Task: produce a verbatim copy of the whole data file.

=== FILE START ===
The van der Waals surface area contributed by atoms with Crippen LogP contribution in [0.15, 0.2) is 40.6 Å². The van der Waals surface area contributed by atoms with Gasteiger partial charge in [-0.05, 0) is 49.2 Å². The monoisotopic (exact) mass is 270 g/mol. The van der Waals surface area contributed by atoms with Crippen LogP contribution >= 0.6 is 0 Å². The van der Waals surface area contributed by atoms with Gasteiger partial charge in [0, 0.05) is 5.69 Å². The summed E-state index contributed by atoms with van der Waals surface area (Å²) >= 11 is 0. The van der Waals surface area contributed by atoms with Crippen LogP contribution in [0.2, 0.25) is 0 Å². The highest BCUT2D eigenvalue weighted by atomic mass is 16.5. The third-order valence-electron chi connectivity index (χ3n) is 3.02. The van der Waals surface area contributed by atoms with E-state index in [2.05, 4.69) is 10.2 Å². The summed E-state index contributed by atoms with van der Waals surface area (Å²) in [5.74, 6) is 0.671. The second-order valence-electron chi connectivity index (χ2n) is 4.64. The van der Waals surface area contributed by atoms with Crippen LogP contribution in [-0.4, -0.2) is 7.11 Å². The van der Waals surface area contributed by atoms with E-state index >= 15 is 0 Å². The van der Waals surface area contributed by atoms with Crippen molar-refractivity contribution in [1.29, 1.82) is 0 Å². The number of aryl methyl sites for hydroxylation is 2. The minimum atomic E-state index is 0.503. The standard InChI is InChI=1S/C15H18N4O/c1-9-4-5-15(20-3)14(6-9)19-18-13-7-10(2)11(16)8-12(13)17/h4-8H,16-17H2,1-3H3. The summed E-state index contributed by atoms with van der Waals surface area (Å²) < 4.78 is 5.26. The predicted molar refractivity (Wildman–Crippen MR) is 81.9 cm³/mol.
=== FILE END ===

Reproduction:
The van der Waals surface area contributed by atoms with Crippen LogP contribution in [0.15, 0.2) is 40.6 Å². The van der Waals surface area contributed by atoms with Gasteiger partial charge in [-0.05, 0) is 49.2 Å². The monoisotopic (exact) mass is 270 g/mol. The van der Waals surface area contributed by atoms with Crippen LogP contribution >= 0.6 is 0 Å². The van der Waals surface area contributed by atoms with Gasteiger partial charge in [0, 0.05) is 5.69 Å². The summed E-state index contributed by atoms with van der Waals surface area (Å²) >= 11 is 0. The van der Waals surface area contributed by atoms with Crippen LogP contribution in [0.2, 0.25) is 0 Å². The highest BCUT2D eigenvalue weighted by atomic mass is 16.5. The third-order valence-electron chi connectivity index (χ3n) is 3.02. The van der Waals surface area contributed by atoms with E-state index in [2.05, 4.69) is 10.2 Å². The summed E-state index contributed by atoms with van der Waals surface area (Å²) in [5.74, 6) is 0.671. The second-order valence-electron chi connectivity index (χ2n) is 4.64. The van der Waals surface area contributed by atoms with Crippen LogP contribution in [-0.4, -0.2) is 7.11 Å². The van der Waals surface area contributed by atoms with E-state index >= 15 is 0 Å². The van der Waals surface area contributed by atoms with Crippen molar-refractivity contribution in [1.29, 1.82) is 0 Å². The number of aryl methyl sites for hydroxylation is 2. The minimum atomic E-state index is 0.503. The standard InChI is InChI=1S/C15H18N4O/c1-9-4-5-15(20-3)14(6-9)19-18-13-7-10(2)11(16)8-12(13)17/h4-8H,16-17H2,1-3H3. The summed E-state index contributed by atoms with van der Waals surface area (Å²) < 4.78 is 5.26. The predicted molar refractivity (Wildman–Crippen MR) is 81.9 cm³/mol.